by Dr. Nithin Jayan on  April 1, 2014 at 12:36 PM Health Watch
Primary Androgen-Deprivation Therapy Has No Survival Benefit in Cancers Confined to Prostate
Primary androgen-deprivation therapy (PADT) for men with clinically localized prostate cancer has been to found to be of no effect while it may be of small clinical benefit to men with higher-risk disease. The risks of using PADT outweighs benefits, the researchers observed.

Primary ADT is the second most common treatment, after radiotherapy, for men aged 65 years and longer with clinically localized prostate cancer. ADT is based on the reduction of androgen hormones, the male sex hormones, which stimulate prostate cancer cells to grow. Bringing down the levels of androgen or preventing them from entering the prostate cancer cells should theoretically make the cancer shrink or slow down its growth.

Based on the new study, authors caution against "the overuse of androgen-deprivation therapy," and state that PADT impairs quality of life.

"Primary [ADT] may be preferable to some men with early-stage prostate cancer who would prefer to do something rather than watch and wait for further signs of progression to occur later and then need treatments," says lead investigator Arnold Potosky, PhD, a professor of oncology and director of health services research at Georgetown Lombardi Comprehensive Cancer Center in Washington, DC. "However, using [primary ADT] by itself immediately after diagnosis in the hopes of limiting cancer's progression does not extend survival, according to this study."

The group of researchers analyzed data from more than 15000 men with a new diagnosis of clinically localized prostate cancer who were not treated with curative intent therapy. The subjects included in the study were diagnosed from 1995 to 2008 and were followed until 2010.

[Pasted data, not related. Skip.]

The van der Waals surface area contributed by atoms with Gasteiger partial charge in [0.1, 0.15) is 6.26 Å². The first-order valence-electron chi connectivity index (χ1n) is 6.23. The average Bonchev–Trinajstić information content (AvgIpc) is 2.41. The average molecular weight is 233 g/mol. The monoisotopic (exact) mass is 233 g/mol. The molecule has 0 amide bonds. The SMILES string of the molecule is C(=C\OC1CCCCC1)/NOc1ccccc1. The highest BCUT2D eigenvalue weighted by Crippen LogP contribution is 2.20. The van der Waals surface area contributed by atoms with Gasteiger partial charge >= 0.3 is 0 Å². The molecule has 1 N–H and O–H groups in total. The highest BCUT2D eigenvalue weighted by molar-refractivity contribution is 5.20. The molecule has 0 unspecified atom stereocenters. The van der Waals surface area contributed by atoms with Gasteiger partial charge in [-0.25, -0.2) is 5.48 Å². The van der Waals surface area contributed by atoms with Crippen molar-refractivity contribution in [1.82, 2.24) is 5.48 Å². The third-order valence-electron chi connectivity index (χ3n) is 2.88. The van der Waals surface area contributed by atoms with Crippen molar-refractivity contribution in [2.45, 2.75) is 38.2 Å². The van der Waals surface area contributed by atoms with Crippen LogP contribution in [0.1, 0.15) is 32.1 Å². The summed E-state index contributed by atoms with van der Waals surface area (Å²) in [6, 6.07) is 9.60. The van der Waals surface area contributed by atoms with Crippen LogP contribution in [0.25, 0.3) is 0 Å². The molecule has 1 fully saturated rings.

Men who received PADT were found to have no survival benefits over those who did not. "There appears to be no mortality benefit from PADT for men with clinically localized prostate cancer not receiving curative-intent therapy. Even in the subgroup of men with high-risk disease, the benefit is relatively small," notes Dr. Potosky. "Therefore, any benefit should be weighed against evidence from other studies showing an increased risk of serious side effects from PADT, including cardiovascular diabetes and bone fractures," he added.

Dr. Potosky and colleagues published their findings in the Journal of Clinical Oncology. They agree that their study has some limitations that included an incomplete information of the stage of cancer on many men and short follow-up.

Well, we hope that more studies that scrutinize PADT will come up soon so as to clarify our doubts.

Reference :

Journal of Clinical Oncology

Source: Medindia

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